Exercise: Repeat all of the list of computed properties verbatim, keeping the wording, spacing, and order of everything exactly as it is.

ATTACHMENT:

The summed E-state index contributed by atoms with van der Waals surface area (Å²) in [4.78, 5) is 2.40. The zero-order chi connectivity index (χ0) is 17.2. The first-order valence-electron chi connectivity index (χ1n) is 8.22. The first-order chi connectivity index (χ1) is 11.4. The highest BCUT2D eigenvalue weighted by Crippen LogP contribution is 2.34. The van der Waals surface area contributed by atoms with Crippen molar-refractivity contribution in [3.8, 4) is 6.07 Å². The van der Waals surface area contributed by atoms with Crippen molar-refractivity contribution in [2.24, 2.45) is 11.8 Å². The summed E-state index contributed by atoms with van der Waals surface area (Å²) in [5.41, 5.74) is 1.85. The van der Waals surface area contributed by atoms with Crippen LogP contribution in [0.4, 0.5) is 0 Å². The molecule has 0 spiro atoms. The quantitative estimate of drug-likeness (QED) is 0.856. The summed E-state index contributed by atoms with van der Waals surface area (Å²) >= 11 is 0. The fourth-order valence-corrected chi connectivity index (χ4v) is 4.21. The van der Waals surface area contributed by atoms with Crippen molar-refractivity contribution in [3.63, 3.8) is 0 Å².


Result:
The summed E-state index contributed by atoms with van der Waals surface area (Å²) in [4.78, 5) is 2.40. The zero-order chi connectivity index (χ0) is 17.2. The first-order valence-electron chi connectivity index (χ1n) is 8.22. The first-order chi connectivity index (χ1) is 11.4. The highest BCUT2D eigenvalue weighted by Crippen LogP contribution is 2.34. The van der Waals surface area contributed by atoms with Crippen molar-refractivity contribution in [3.8, 4) is 6.07 Å². The van der Waals surface area contributed by atoms with Crippen molar-refractivity contribution in [2.24, 2.45) is 11.8 Å². The summed E-state index contributed by atoms with van der Waals surface area (Å²) in [5.41, 5.74) is 1.85. The van der Waals surface area contributed by atoms with Crippen LogP contribution in [0.4, 0.5) is 0 Å². The molecule has 0 spiro atoms. The quantitative estimate of drug-likeness (QED) is 0.856. The summed E-state index contributed by atoms with van der Waals surface area (Å²) >= 11 is 0. The fourth-order valence-corrected chi connectivity index (χ4v) is 4.21. The van der Waals surface area contributed by atoms with Crippen molar-refractivity contribution in [3.63, 3.8) is 0 Å².